Speculative fiction writer, translator, and editor



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Reading the Sino Diaspora

Nonfiction books about Chinese peoples, our cultures, our languages, and our histories, no matter where we are in the world. Also includes books that provide useful theoretical frameworks for understanding our experiences, with a caveat that this list leans toward Chinese-American experiences.

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Firefly banner

on unfucking firefly

every once in a while, I finally make my peace with firefly again, only for some white person to say they’d reboot the franchise and my soul just starts scREAMING WITH HOW I, A CHINESE-AMERICAN, WOULD REIMAGINE FIREFLY AS A SINO DIASPORA NARRATIVE, SPACE WESTERN? how about how chinese people once made up a quarter…

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History and dialectal patterns of Chinese migrations to the United States

This paper is primarily concerned with the linguistic backgrounds of Chinese immigrants to the United States and the shifts that have occurred from primarily Cantonese-speaking immigrants to later groups of immigrants that spoke other dialects, including Mandarin. However, tracing these linguistic patterns can be difficult: studies into the linguistic demographics of Chinese immigrants to the United States are limited by the lack of data on the topic. Early records of Chinese immigrants in the United States did not record their linguistic affiliations, and later records that documented the linguistic demographics of the United States population did not divide the Chinese spoken by Chinese immigrants into their component dialects. Despite these difficulties, we can still make a number of extrapolations based on the place of origin and institutional affiliations of the Chinese immigrants to determine the general trajectory of the linguistic patterns of Chinese immigrants.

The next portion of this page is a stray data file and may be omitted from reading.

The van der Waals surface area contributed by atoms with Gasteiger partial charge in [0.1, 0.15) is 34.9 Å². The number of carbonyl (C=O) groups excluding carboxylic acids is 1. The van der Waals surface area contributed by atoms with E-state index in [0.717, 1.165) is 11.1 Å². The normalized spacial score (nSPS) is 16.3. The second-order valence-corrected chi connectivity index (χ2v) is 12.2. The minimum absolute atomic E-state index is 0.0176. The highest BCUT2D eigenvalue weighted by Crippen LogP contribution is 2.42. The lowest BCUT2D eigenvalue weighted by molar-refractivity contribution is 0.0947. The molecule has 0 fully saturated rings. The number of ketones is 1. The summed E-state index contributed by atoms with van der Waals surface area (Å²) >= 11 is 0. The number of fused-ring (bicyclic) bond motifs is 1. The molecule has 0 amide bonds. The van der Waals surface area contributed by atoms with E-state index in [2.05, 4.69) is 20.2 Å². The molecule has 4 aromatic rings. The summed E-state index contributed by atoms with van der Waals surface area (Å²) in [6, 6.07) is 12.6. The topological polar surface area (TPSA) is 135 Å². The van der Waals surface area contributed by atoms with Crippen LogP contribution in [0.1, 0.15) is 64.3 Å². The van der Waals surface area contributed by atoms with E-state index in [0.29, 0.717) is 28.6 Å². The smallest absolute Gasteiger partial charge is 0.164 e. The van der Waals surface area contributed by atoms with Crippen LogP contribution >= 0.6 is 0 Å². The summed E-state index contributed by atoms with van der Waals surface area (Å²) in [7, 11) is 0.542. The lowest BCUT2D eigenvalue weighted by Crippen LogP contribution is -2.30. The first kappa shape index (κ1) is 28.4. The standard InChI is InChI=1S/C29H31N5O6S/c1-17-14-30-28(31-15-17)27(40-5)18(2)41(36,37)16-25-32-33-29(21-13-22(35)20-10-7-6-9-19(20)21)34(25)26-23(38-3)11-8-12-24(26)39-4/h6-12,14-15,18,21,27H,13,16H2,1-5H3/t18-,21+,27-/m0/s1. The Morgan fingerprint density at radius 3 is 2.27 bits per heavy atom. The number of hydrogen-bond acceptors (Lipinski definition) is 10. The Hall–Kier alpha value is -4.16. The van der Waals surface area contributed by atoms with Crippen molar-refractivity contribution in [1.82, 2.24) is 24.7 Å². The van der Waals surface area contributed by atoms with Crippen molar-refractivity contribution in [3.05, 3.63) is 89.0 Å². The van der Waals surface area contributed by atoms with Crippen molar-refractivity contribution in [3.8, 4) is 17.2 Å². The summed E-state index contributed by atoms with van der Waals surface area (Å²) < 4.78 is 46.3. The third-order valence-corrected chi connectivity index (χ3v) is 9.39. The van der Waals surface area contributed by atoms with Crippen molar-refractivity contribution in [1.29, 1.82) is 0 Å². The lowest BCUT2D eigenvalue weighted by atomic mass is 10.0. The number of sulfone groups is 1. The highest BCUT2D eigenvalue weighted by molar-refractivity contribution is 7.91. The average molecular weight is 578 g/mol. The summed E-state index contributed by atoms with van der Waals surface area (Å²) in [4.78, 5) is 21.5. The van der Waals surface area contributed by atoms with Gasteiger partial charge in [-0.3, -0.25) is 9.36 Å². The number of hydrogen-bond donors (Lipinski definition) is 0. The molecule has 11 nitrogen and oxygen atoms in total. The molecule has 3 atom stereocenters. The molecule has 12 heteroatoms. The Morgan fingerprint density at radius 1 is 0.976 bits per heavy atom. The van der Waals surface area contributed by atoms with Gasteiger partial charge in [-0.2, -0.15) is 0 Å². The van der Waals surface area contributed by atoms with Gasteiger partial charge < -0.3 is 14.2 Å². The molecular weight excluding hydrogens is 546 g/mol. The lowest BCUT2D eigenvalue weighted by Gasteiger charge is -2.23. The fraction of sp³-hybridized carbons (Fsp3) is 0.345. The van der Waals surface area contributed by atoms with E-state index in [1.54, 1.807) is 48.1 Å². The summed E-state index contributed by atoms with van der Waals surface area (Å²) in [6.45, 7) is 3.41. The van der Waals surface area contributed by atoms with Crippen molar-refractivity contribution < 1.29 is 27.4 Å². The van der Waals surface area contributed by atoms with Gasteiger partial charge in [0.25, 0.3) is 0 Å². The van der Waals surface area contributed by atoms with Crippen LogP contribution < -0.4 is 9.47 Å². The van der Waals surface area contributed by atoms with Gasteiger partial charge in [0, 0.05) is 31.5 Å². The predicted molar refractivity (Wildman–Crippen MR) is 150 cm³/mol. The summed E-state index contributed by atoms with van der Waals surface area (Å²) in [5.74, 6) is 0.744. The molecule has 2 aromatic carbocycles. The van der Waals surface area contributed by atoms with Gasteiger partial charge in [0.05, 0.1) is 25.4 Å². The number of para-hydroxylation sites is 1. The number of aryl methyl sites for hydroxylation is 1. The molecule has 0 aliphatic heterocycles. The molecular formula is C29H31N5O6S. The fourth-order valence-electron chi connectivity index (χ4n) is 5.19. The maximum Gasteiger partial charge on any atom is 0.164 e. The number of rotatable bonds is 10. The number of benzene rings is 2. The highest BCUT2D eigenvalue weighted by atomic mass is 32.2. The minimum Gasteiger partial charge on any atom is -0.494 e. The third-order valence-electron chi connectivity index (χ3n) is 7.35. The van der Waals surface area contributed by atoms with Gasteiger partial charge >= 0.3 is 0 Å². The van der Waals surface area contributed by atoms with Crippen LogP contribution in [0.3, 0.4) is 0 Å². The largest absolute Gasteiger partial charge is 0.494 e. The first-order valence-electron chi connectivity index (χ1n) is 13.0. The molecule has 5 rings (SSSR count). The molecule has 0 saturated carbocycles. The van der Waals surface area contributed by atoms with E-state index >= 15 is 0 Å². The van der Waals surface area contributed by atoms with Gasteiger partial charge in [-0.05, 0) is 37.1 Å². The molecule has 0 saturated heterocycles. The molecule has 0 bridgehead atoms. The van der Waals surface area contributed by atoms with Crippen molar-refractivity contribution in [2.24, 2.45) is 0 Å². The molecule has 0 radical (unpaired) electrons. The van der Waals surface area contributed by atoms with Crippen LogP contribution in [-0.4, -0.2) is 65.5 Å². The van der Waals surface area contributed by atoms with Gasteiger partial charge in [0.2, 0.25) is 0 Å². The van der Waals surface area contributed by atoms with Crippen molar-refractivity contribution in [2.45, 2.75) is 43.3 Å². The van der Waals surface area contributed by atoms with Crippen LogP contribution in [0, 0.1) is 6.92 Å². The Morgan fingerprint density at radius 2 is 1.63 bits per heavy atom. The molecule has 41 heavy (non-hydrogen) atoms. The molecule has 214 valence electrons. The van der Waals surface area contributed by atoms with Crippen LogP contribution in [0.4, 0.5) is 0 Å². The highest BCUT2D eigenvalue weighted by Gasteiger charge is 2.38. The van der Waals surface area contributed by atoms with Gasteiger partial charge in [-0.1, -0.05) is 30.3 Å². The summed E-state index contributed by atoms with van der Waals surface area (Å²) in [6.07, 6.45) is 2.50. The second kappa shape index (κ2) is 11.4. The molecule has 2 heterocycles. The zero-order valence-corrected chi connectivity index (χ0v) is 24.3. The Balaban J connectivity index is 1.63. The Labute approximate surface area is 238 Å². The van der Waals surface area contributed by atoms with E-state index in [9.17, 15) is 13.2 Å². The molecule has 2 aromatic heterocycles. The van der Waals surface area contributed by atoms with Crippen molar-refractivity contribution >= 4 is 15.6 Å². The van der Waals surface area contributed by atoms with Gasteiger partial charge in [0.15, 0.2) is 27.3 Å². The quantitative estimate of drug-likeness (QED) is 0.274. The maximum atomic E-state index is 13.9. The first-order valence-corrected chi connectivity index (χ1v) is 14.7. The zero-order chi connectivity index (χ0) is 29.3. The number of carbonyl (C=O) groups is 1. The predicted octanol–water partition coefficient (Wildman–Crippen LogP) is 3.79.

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Language in the diaspora

Chinese-Americans are often placed in an ethnic bind: one that defines authenticity of Chinese-American identity from an outsider point of view while not recognizing lived experience or actual practice of identity. My study has found a complex relationship between language and identity in the Chinese-American diaspora, one that acknowledges
language as connected to heritage, but does not define language as necessary for authentic identity. Furthermore, the individuals who participated defined Chineseness as based solely
on heritage, and, to some participants, blood, which allows for all people of Chinese descent to have authentic Chinese identity. These shifting definitions allow for some degree of freedom from the ethnic bind, although some lingering binding with agency of reclamation remains.

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